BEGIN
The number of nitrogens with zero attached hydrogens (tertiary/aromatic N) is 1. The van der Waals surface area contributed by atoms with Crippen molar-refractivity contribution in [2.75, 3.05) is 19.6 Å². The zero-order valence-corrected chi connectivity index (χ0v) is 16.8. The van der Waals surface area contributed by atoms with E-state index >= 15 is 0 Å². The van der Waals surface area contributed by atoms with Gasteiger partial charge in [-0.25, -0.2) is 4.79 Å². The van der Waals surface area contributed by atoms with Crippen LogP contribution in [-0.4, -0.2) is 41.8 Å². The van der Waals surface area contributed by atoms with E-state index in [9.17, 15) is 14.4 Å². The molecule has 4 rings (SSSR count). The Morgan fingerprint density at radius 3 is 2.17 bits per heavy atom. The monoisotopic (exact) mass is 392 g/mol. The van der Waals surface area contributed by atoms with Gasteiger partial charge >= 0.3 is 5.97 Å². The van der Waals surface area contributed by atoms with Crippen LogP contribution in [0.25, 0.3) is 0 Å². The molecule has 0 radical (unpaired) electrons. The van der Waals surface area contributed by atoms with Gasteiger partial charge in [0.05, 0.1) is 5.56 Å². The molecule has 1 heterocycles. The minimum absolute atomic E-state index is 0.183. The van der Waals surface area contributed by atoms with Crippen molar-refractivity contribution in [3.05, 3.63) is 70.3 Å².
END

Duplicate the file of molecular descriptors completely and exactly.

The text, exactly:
The number of nitrogens with zero attached hydrogens (tertiary/aromatic N) is 1. The van der Waals surface area contributed by atoms with Crippen molar-refractivity contribution in [2.75, 3.05) is 19.6 Å². The zero-order valence-corrected chi connectivity index (χ0v) is 16.8. The van der Waals surface area contributed by atoms with E-state index >= 15 is 0 Å². The van der Waals surface area contributed by atoms with Gasteiger partial charge in [-0.25, -0.2) is 4.79 Å². The van der Waals surface area contributed by atoms with Crippen LogP contribution in [-0.4, -0.2) is 41.8 Å². The van der Waals surface area contributed by atoms with E-state index in [9.17, 15) is 14.4 Å². The molecule has 4 rings (SSSR count). The Morgan fingerprint density at radius 3 is 2.17 bits per heavy atom. The monoisotopic (exact) mass is 392 g/mol. The van der Waals surface area contributed by atoms with Gasteiger partial charge >= 0.3 is 5.97 Å². The van der Waals surface area contributed by atoms with Crippen LogP contribution in [0.25, 0.3) is 0 Å². The molecule has 0 radical (unpaired) electrons. The van der Waals surface area contributed by atoms with Gasteiger partial charge in [0.05, 0.1) is 5.56 Å². The molecule has 1 heterocycles. The minimum absolute atomic E-state index is 0.183. The van der Waals surface area contributed by atoms with Crippen molar-refractivity contribution in [3.05, 3.63) is 70.3 Å².